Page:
Mac Mini & Firevault

JazzAzz

Registered
Hello all, Mac Newbie here, just having bought mine 1/1.

Anyway question about, "Firevault," while it is encrypting or de-crypting, when you put the machine into SLEEP MODE, does it continue encrypyting, etc. or does it pause?? Tia for any info
 

DeltaMac

Tech
Yes, the encryption pauses, as do most other services, if you put your Mac in sleep mode. It will continue when you wake it.

Just my opinion, there's probably not a good reason to put it to sleep when you have started encryption, and not something that I would do. I would suggest letting it continue until completion.
 

JazzAzz

Registered
Yes, the encryption pauses, as do most other services, if you put your Mac in sleep mode. It will continue when you wake it.

Just my opinion, there's probably not a good reason to put it to sleep when you have started encryption, and not something that I would do. I would suggest letting it continue until completion.

Yes, I think you are correct. I had been working with one of the Apple 2nd Level Tech support guys this morning & yesterday on a problem, and I asked him this question and he said that it would continue in sleep, even when SHUT DOWN, which I tended to doubt, but he is the expert :)

After this encryption is complete, I will be wanting to turn Filevauit off, so he said it will then have to de-encrypt everything. The dang thing has been running for 1.5 days now, what a PIA, since de-encryption will take just as long, and I like to SHUT my PCs down going to bed at night.
 

Cheryl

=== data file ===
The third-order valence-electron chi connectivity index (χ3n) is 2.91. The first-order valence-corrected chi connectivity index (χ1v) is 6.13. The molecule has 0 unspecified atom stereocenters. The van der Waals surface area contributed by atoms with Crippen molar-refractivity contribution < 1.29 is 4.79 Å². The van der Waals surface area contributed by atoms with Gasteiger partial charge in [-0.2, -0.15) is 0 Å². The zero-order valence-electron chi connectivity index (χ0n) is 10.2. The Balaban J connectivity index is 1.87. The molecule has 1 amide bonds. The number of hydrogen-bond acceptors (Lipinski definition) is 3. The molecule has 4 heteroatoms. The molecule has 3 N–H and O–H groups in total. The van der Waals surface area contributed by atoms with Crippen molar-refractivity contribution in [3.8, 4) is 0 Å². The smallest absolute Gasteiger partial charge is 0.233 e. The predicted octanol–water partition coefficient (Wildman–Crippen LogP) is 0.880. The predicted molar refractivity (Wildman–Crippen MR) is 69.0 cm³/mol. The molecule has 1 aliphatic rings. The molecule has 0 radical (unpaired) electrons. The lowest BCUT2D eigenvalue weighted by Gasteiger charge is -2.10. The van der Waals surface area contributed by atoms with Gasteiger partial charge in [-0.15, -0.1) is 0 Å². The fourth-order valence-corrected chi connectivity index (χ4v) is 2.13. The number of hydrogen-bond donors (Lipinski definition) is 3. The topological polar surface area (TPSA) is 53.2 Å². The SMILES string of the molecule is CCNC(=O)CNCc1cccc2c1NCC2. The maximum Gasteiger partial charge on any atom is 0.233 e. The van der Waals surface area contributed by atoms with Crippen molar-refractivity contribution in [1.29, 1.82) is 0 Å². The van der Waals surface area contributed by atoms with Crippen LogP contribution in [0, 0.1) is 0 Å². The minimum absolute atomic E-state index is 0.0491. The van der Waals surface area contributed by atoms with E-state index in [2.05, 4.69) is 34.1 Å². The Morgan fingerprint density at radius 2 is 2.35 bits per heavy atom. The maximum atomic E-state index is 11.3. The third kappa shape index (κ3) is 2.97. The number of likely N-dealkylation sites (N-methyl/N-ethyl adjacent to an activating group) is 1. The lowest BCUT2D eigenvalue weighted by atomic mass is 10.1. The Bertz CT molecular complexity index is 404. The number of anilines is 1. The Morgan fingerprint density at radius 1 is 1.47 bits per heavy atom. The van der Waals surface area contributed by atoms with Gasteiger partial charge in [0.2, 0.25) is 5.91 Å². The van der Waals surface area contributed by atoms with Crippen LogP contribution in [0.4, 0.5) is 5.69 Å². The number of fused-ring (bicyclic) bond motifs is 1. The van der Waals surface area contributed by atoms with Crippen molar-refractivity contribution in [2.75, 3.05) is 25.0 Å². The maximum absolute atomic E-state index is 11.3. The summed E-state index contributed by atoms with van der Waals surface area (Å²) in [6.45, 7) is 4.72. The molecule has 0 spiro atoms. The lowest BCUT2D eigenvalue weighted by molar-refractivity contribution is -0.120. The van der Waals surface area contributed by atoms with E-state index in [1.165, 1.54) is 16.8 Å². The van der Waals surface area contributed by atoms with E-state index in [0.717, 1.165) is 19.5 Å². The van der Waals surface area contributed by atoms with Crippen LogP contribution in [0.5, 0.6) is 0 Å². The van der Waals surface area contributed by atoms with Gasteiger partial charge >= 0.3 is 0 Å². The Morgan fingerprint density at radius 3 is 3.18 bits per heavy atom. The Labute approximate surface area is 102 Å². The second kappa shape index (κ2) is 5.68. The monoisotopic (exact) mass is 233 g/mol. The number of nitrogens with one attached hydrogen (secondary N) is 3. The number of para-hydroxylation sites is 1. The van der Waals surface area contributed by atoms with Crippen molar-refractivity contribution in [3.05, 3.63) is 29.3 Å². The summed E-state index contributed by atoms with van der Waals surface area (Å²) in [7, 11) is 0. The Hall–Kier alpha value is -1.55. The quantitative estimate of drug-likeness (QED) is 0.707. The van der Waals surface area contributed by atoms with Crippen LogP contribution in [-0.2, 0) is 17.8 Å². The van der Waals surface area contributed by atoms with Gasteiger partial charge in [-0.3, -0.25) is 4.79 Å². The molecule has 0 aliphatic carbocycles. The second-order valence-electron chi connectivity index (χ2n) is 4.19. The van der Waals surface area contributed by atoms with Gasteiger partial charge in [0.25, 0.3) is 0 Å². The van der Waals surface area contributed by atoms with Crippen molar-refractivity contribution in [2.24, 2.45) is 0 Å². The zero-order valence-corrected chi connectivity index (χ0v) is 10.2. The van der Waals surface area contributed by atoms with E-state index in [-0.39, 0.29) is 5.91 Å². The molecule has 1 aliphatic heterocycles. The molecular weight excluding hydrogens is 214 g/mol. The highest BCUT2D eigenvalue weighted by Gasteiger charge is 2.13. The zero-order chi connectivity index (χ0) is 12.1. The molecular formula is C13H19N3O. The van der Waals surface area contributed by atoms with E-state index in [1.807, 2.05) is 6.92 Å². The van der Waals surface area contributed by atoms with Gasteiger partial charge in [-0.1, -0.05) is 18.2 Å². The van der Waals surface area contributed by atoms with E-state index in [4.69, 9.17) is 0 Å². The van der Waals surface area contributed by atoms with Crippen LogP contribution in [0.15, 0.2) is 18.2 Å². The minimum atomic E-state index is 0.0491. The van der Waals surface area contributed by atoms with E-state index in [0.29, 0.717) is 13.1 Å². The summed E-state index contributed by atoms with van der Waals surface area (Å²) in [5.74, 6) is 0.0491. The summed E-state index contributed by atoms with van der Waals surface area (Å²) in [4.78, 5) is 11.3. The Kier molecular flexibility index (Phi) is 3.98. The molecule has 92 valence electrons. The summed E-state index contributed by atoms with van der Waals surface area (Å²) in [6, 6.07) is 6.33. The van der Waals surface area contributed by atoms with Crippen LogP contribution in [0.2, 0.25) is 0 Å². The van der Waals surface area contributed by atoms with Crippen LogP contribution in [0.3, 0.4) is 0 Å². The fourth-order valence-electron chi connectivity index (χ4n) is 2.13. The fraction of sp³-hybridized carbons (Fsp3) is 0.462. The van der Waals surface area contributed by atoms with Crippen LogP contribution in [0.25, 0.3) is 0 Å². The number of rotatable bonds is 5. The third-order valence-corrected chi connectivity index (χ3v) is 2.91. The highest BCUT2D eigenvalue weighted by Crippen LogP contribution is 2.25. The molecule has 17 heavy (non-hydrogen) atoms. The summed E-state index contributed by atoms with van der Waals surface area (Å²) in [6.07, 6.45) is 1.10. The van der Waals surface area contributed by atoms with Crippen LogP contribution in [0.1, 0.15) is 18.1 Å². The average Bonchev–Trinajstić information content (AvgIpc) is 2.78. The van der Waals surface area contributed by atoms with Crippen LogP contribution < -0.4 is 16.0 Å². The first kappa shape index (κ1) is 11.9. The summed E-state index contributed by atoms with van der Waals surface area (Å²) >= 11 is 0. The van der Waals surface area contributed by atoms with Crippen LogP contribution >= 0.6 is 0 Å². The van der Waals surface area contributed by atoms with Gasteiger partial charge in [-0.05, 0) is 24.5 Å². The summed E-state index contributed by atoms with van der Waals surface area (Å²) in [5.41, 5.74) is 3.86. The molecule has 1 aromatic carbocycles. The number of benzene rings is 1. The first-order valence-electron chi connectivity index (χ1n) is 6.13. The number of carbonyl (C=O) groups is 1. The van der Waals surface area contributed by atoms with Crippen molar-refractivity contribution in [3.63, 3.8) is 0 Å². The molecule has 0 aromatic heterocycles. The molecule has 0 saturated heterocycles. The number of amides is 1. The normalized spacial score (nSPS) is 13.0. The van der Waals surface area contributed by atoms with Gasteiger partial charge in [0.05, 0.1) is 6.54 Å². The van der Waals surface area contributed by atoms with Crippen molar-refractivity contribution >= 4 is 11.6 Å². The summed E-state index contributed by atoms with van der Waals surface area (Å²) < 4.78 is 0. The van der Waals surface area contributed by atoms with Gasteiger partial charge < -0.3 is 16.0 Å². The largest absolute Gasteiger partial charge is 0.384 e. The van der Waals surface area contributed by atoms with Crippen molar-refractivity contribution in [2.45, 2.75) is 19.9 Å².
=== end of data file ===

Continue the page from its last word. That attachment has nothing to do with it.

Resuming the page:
Rosie Moderator
Staff member
Mod
Encryption or de-cryption will stop when the hard drive is asleep or you shut down. You can put your monitor to sleep and allow the drive to keep on working. If the drive is asleep or off, the work of the file vault will stop because the drive is not active. It should continue when you wake up the Mac from a sleep.

The technician was correct when he said you need to decrypt your files before turn File Vault off. Otherwise, you will not be able to access your files - which is exactly what File vault is to do - protect your files from other eyes.
 

DeltaMac

Tech
And, there's no point to File Vault, if you turn it on (encrypting your hard drive), then turn it off when that is complete, thereby un-encrypting your hard drive again.
If you want the security of File Vault (and it is quite secure!), then let it finish, then ignore it (leave it on). The security that File Vault provides takes care of itself.

In fact, the encryption process has very minor effect on your use of the system (you really have to test and look to notice much of anything while the initial process (encryption) is running.) File Vault takes care of itself (and you) very nicely, thank you ;)
 

JazzAzz

Registered
Yes this Filevault may be a very useful tool, but like the Tech told me, if you have some very sensitive stuff that ought to be encrypted, like if yours is a Government or a business with some important stuff. Otherwise if you are an ordinary SCHMOE like me>>LOL>>IMO I would not do it, because if a reason may come up like needing to use the, "MacOS Utility," tool to re-install your OS, like we nearly did, when you do to RE-INSTALL, you have you to wait for that dang FileVault to do its' thing yet, which depending on how much stuff you have could take DAYS. Nope not me, ANYMORE, mine finally finished ENCRYPTING, FINALLY, and now, decrypting, saying, "More than one day."
 

JazzAzz

Registered
P.S. Before going to bed last night, I made sure in my Settings, that A) I had my monitor go off in 15 mins, B) OPT'g for this machine NOT to go to sleep when the Monitor does off, and 3) telling it to, "Not put the drives to sleep whenever possible." Yet I am confused, waking up & checking, the Screen was dark, not a screen saver in action, and when I went to bed, it said, "One More Hr," until encryption was finished, but 4 hrs. later it was still going>>>>GRRRRRRRRRRRRRRRRRRR.
 

JazzAzz

Registered